The story first appeared in the Guardian newspaper in the UK, before finding its way between hard covers. To create the pictures - which radiate a hand-drawn warmth - Niffenegger chose friends to play each character in her story, photographed them, and then drew from these photographs using artist's rapidograph pens on Bristol board.
"It's funny, there are bloggers saying: 'Why is Audrey Niffenegger trying to draw? This book has only been published because she is famous.' And here I am, a visual artist!"
Indeed, though the kind of fame now attached to her came via literature, Niffenegger was making a success out of her work in graphic novels long before. She spent 14 years hand-making 10 copies of one work, The Three Incestuous Sisters, and sold all 10 for $10,000 (Dh37,000) each. A printed version of that story was published in 2005: "That's been another great side effect of success," says Niffenegger, "bringing these obscure works to a wider audience. My politics demand a wide distribution, but the nature of the work is that it takes a very long time, and you have to charge accordingly."
For years, then, Niffenegger was the kind of artist - struggling, credible, committed to her creative vision - who is often sceptical about the mainstream. Sure enough, this multimillion-selling author has confessed: "I'm enough of a snob to hesitate before I pick up a copy of a book that's sold millions". Would it be fair to say, then, that she stands in a somewhat uneasy relationship to her own mainstream success?
"It bothers me if people think my books must not be any good because they've sold a lot of copies. Like many other people, I picked up The Da Vinci Code in an airport and read the first page and thought: 'Oh, this is astonishingly bad.'
"I hope people don't lump me into a category in which I don't belong, just because The Time Traveller's Wife sold."
The seriousness of Niffenegger's literary project is evident indirectly in The Night Bookmobile. It's hard to imagine a more overt, and more powerful, testimony to the importance and the magic of reading. Niffenegger says more stories that explore this world of readers, books and ghostly librarians will follow in the years ahead. But the message delivered by the story - which is, Niffenegger says, emphatically meant for adults - is far from straightforward; a deep ambiguity runs through Alex's obsession with books, and she sacrifices much to satisfy it (to say more would be to spoil the story). Readers will want to know: is there something of Audrey in Alex?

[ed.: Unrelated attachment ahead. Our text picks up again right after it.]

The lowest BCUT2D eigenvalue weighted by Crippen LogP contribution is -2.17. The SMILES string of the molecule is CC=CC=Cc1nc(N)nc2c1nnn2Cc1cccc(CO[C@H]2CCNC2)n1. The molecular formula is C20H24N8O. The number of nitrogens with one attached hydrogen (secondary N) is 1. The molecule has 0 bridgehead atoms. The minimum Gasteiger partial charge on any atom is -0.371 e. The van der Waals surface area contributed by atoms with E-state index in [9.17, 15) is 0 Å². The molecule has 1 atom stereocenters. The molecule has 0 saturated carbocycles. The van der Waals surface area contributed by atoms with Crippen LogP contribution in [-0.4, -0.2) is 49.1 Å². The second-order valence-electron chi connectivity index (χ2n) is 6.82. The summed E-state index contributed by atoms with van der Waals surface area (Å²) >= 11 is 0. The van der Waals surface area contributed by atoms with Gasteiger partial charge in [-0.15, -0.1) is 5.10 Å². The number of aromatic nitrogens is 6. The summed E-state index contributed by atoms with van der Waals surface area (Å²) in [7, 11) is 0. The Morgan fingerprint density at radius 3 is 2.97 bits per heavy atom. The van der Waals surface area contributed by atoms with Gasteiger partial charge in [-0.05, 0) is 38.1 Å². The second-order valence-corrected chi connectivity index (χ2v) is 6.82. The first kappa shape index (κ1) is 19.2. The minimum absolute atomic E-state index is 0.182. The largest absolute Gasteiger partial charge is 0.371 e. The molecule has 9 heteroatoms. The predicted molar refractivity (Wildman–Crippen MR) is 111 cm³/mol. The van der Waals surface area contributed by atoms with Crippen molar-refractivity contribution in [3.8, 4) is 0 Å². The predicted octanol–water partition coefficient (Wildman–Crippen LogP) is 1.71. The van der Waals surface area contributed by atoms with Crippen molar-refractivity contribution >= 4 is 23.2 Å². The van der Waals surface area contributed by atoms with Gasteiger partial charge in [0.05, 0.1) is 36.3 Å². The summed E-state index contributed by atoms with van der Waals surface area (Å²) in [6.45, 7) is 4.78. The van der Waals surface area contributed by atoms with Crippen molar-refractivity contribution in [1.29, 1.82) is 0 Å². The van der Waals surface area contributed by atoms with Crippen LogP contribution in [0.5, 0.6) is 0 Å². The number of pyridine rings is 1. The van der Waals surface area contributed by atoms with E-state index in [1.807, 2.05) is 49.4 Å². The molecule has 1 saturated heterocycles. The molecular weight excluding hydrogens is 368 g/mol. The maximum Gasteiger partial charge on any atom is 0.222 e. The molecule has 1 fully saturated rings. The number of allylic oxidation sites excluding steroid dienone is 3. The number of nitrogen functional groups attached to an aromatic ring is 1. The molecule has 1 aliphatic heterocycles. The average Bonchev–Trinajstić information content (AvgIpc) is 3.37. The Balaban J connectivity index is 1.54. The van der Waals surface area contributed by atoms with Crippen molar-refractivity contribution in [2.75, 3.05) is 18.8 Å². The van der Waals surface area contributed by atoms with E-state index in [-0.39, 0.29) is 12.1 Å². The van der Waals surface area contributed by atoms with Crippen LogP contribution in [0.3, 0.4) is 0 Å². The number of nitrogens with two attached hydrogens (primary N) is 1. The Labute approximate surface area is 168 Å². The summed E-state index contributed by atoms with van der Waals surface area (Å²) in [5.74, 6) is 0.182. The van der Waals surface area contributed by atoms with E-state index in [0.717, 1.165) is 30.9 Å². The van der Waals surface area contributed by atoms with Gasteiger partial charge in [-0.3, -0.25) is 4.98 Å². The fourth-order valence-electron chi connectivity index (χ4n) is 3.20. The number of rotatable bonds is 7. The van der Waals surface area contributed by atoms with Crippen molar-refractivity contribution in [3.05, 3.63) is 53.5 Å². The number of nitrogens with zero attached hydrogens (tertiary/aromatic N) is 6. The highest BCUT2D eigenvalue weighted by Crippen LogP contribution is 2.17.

"Well, reading has been very potent in my own life, of course," she says. "I'm trying to express something that I feel about books, but Alex is a character, and we are different. Unlike Alex, for example, I love Thomas Pynchon," she smiles: Alex starts to read Pynchon's Gravity's Rainbow, but can't finish it.
Ultimately, The Night Bookmobile delivers - in a few, short pages - a moving study of the inevitable tension between the life of the mind and the world of tangible, external things. Does Niffenegger ponder that tension in her own life?
"Oh, absolutely. I knew really young, for example, that I would never have kids. I mean, what the hell would you do with them? I thought: 'I have work to do, you know? I don't have time for small children'.
"What has been interesting to me are the different reactions to the way Alex resolves her obsession. Some people have been very judgmental about it, and said that she's pathetic, she's a loser. I'm not advocating that people act like Alex because in real life there is no night bookmobile. But my feeling is that she has found something she really loves; it triumphs over everything else, and she is happy with that. Yes, she has to give something up: but that's what real life is like."